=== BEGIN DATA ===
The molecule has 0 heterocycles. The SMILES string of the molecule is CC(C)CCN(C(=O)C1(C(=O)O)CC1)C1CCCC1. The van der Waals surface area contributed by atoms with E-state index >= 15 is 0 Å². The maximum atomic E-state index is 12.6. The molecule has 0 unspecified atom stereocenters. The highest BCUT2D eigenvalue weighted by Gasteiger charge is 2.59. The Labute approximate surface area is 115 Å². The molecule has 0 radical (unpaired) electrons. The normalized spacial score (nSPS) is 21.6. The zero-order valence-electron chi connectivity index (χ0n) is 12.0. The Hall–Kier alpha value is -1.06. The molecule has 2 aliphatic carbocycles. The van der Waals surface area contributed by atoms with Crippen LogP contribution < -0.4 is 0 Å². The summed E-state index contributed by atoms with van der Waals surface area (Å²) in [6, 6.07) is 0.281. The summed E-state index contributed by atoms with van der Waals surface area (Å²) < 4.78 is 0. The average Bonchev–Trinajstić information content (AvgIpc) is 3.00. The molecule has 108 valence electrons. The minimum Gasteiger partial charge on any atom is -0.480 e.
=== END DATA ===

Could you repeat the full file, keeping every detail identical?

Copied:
The molecule has 0 heterocycles. The SMILES string of the molecule is CC(C)CCN(C(=O)C1(C(=O)O)CC1)C1CCCC1. The van der Waals surface area contributed by atoms with E-state index >= 15 is 0 Å². The maximum atomic E-state index is 12.6. The molecule has 0 unspecified atom stereocenters. The highest BCUT2D eigenvalue weighted by Gasteiger charge is 2.59. The Labute approximate surface area is 115 Å². The molecule has 0 radical (unpaired) electrons. The normalized spacial score (nSPS) is 21.6. The zero-order valence-electron chi connectivity index (χ0n) is 12.0. The Hall–Kier alpha value is -1.06. The molecule has 2 aliphatic carbocycles. The van der Waals surface area contributed by atoms with Crippen LogP contribution < -0.4 is 0 Å². The summed E-state index contributed by atoms with van der Waals surface area (Å²) in [6, 6.07) is 0.281. The summed E-state index contributed by atoms with van der Waals surface area (Å²) < 4.78 is 0. The average Bonchev–Trinajstić information content (AvgIpc) is 3.00. The molecule has 108 valence electrons. The minimum Gasteiger partial charge on any atom is -0.480 e.